Vanaski: Patrons of Allegheny County restaurants deserve grading system
The first time I took the test to get my driver’s license, I cut the wheel too close to the sidewalk and bumped it. Barely.
But the instructor immediately ended the test and told me I had failed.
In all the hours I had spent learning to drive, I hadn’t hit a curb before. But the examiners don’t follow you around — they judge you based on your test. Just like students are rated on a test in school.
It’s this idea of rating someone or something based on one point in time that seems to be at the heart of this debate going on over restaurant grading in Allegheny County. The county Health Department has been trying to establish a restaurant grading system so that a letter grade is clearly visible to potential customers. The Tribune-Review reported last week, however, that the proposal is finding little support among county council members and restaurant owners.
Do you know who would really be interested in having a restaurant grading system? People who eat at restaurants in Allegheny County.
During a public comment period last summer, many people said the letter grading system was a good idea. Sure, all restaurants are inspected, and the results of these inspections are posted on the department’s website. But what if your WiFi signal is weak and you can’t access it on your phone? Or you’re not clear what a reported violation means?
A grade at the front of the restaurant is a clear and easy way for people to understand the risk involved with eating at a certain establishment. Restaurant owners have said the grades wouldn’t accurately reflect an establishment but would rather be based on one point in time. Which is the purpose of an inspection test. In fact, these letter grades would be based on an establishment’s annual inspection.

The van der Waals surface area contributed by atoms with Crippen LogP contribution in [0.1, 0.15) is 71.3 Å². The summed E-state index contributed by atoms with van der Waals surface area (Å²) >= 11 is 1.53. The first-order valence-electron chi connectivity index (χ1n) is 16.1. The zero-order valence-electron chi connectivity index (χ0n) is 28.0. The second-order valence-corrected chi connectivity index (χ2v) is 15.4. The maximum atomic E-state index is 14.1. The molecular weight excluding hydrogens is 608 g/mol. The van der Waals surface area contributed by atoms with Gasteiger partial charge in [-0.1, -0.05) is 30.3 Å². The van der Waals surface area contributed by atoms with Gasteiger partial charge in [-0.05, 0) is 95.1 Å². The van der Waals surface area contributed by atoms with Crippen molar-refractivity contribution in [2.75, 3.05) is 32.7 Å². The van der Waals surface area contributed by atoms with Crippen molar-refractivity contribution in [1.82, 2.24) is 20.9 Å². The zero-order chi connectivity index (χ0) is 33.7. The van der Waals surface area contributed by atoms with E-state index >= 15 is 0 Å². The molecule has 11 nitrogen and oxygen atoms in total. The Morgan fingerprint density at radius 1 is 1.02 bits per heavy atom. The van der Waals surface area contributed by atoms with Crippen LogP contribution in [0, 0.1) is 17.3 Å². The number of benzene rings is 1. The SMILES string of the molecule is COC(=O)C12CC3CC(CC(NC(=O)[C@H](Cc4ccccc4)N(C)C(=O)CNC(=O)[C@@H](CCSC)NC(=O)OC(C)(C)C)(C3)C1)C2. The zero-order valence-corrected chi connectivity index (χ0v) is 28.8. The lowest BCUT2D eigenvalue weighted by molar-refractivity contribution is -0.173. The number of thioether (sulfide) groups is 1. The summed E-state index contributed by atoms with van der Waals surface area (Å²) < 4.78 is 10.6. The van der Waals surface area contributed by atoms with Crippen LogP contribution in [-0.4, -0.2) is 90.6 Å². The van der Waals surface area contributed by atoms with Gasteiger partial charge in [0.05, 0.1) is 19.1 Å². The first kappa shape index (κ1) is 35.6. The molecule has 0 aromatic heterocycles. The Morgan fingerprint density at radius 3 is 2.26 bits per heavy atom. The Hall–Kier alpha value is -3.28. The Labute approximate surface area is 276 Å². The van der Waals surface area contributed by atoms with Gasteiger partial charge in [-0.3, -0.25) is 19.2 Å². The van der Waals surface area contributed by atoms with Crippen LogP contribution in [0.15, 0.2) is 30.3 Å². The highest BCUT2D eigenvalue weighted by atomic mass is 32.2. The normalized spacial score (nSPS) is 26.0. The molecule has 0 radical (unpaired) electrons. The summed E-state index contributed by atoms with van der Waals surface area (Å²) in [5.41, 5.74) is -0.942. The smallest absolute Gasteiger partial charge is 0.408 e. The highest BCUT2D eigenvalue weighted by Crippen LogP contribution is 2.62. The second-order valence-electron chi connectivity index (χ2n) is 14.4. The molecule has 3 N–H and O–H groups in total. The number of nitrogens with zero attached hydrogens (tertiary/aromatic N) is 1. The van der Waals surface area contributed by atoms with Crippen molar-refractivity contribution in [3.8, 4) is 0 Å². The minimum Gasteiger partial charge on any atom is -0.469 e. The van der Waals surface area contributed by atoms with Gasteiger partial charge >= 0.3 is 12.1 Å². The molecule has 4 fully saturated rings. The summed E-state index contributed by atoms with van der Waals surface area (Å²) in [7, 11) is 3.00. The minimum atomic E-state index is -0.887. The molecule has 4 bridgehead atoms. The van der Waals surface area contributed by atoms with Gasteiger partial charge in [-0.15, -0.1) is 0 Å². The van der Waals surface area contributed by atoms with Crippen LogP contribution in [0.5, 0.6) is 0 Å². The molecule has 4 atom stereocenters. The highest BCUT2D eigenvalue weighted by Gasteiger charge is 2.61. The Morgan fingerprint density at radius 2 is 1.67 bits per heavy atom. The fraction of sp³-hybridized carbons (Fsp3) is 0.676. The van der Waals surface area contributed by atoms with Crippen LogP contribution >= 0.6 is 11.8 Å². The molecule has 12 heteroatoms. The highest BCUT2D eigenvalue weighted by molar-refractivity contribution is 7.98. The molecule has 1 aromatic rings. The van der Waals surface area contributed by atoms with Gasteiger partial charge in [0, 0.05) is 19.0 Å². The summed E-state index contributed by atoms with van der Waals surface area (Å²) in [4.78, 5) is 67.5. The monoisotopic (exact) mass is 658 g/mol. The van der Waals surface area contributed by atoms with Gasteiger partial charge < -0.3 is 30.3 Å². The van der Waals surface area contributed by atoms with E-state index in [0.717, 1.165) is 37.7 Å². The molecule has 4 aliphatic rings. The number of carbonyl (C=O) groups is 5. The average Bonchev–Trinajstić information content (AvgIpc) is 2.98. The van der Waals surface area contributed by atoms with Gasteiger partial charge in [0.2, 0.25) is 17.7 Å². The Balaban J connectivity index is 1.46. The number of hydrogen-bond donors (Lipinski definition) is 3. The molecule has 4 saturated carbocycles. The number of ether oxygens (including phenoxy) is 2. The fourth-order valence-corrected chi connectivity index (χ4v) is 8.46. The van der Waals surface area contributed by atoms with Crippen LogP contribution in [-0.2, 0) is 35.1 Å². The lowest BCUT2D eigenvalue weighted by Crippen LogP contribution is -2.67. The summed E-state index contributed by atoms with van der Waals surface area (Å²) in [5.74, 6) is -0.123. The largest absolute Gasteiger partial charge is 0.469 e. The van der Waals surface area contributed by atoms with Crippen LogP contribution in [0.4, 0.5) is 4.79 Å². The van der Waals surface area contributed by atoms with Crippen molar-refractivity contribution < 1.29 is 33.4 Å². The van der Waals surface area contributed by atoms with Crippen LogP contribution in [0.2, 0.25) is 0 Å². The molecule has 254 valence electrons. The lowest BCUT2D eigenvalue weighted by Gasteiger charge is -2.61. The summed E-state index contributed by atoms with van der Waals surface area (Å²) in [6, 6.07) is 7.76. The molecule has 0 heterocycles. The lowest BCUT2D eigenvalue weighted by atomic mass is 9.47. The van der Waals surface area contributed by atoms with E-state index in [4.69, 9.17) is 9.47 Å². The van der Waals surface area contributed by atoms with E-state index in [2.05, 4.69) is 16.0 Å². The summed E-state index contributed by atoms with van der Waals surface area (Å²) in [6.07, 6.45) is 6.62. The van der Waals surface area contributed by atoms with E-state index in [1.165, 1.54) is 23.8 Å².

I asked Melissa Bova, the director of government affairs for the Pennsylvania Restaurant and Lodging Association, what exactly the problem is with this idea. She said that the focus of any evaluation should be food safety, and this proposed system wouldn’t ensure that.
For example, she said, a business could be dinged for having a paper towel holder in the bathroom that’s empty. She also said county inspectors can be inconsistent.
“If an inspector is having a bad day, that could ruin your business,” she told me.
Jim Thompson, deputy director of environmental health for the county Health Department, conceded that some inspectors were removed recently for inspection practices — they were being too lenient.
Thompson said paper towel dispenser violations aren’t the type of thing that would shut down a restaurant.
“If that’s the only thing wrong, you would still get an A,” he said.
Thompson said there is one very good reason to forge ahead with a letter grade policy.
“We have a violation rate now that’s unacceptable,” he said, noting that 20 percent of food-serving facilities in the county had at least one high-risk violation, which could lead to food-borne illness.
Those are windows of opportunity that need to be closed — and ones consumers should know about.